Health Significance Of The Clinical Pathology Of Leprosy (Hepatic Disorders)

Funom MakamaStarred Page By Funom Makama, 20th Mar 2014 | Follow this author | RSS Feed | Short URL
Posted in Wikinut>Health>General Health>Diseases & Infections

The organisms multiply in the nervous tissue, skin and upper respiratory tract mucosa. During the early stages of infection the clinical and histological changes are non-specific. The dermal nerve twigs show infiltration with round cells and histiocytes.

Pathology Of Leprosy

Mycobacteria may be seen in nerves and muscles of the skin and this is diagnostic. This stage is known as the indeterminate stage since it is not possible to predict the clinical outcome at this stage. The lesion heals due to natural resistance in 75% of cases. In those with progression of lesions tuberculoid lesions develop in the presence of good immunity whereas lepromatous lesions develop in its absence.

Tuberculoid Leprosy

This type is characterized by well localized granulomatous lesions in and around the nerves. The cells are derived by the mobilization of phagocytic macrophages which are transformed into epitheloid and giant cells. These are surrounded by lymphocytic infiltration. This granuloma extends into the epidermis. The dermal nerves are destroyed by cellular infiltration. Caseation is rarely seen in the nerves. The bacilli are very few and are not generally demonstrable in these lesions. Such patients are non-infective.

Lepromatous Leprosy

Mononuclear phagocytes ingest the organisms which multiple within and fill them completely. These bacterial masses are called globi and such cells are called lepra cells. Their cytoplasm is foamy. Lymphocytes are only a few or absent. There is no attempt at tubercle formation. The dermis is infiltrated throughout its entire thickness. The nerves, erector pill muscles and endothelial lining of blood vessels also show similar changes. The epidermis is spared and a clearcell free zone exists below the epidermis. The organisms are disseminated through the blood stream to the other parts of the skin and organs such as eyes, respiratory mucosa, testes, liver, kidneys and muscles of the hands, feet and face. As a later complication amyloidosis may develop.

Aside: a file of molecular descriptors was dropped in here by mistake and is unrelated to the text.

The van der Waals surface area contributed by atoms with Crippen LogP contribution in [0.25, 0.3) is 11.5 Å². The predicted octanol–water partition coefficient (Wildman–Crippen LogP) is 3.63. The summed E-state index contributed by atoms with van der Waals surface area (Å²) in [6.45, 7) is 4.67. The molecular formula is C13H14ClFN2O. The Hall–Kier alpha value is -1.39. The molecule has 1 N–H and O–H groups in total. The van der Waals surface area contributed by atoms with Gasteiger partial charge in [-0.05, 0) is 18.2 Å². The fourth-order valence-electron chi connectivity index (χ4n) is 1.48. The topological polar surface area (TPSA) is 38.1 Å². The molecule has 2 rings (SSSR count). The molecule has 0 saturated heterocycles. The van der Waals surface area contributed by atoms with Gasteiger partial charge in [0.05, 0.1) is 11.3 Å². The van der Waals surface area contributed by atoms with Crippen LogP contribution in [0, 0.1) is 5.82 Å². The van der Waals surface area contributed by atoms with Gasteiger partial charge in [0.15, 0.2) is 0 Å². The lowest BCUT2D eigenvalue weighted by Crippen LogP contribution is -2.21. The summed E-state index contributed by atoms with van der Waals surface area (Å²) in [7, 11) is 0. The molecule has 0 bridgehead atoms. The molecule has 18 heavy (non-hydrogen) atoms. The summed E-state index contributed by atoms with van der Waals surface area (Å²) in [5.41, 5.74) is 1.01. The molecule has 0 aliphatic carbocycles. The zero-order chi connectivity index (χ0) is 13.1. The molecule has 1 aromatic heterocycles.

Borderline Leprosy

When the immunity is variable, borderline leprosy develops in which the histologicaly picture tends to vary. With good cell-mediated immunity, the picture resembles tuberculoid leprosy and this case is called ‘boderline tuberculoid’ (BT). There is differentiation of mononuclear phagocytes into epithelioid cells, but giant cells are not common. Lymphocytes are usually present but do not show tubercle formation. The subepidermal zone is clear. Nerves are infiltrated but are still recognizable.

When the immunity wanes, the picture resembles that of lepromatous leprosy and this case is called ‘boderline lepromatous’ (BL). In peripheral neuropathy occurring in leprosy, the nerves are damaged mainly by the cellular reaction to the components of dead bacilli.

The Lepromin Test

The lepromin test is a skin test which detects delayed hypersensitivity (Mitsuda 1919). Originally, the antigen (lepromin) was prepared from boiled emulsified bacilli. It is injected intradermally. This results in a biphasic reaction consisting of two separate events. The first (Fernandez reaction) consists of erythema and induration which develops in 24 to 48 hours and remains so for 3 to 5 days. This is analogous to tuberculin reaction. The second is (Mitsuda reaction) appears in 3 weeks, reaches a peak in 4 weeks and subsides after a few weeks. The skin becomes indurated and may ulcerate. This later reaction is taken to indicated lepromin positivity. Several modifications have been made in the preparation of the antigen.

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author avatar Funom Makama
22nd Mar 2014 (#)

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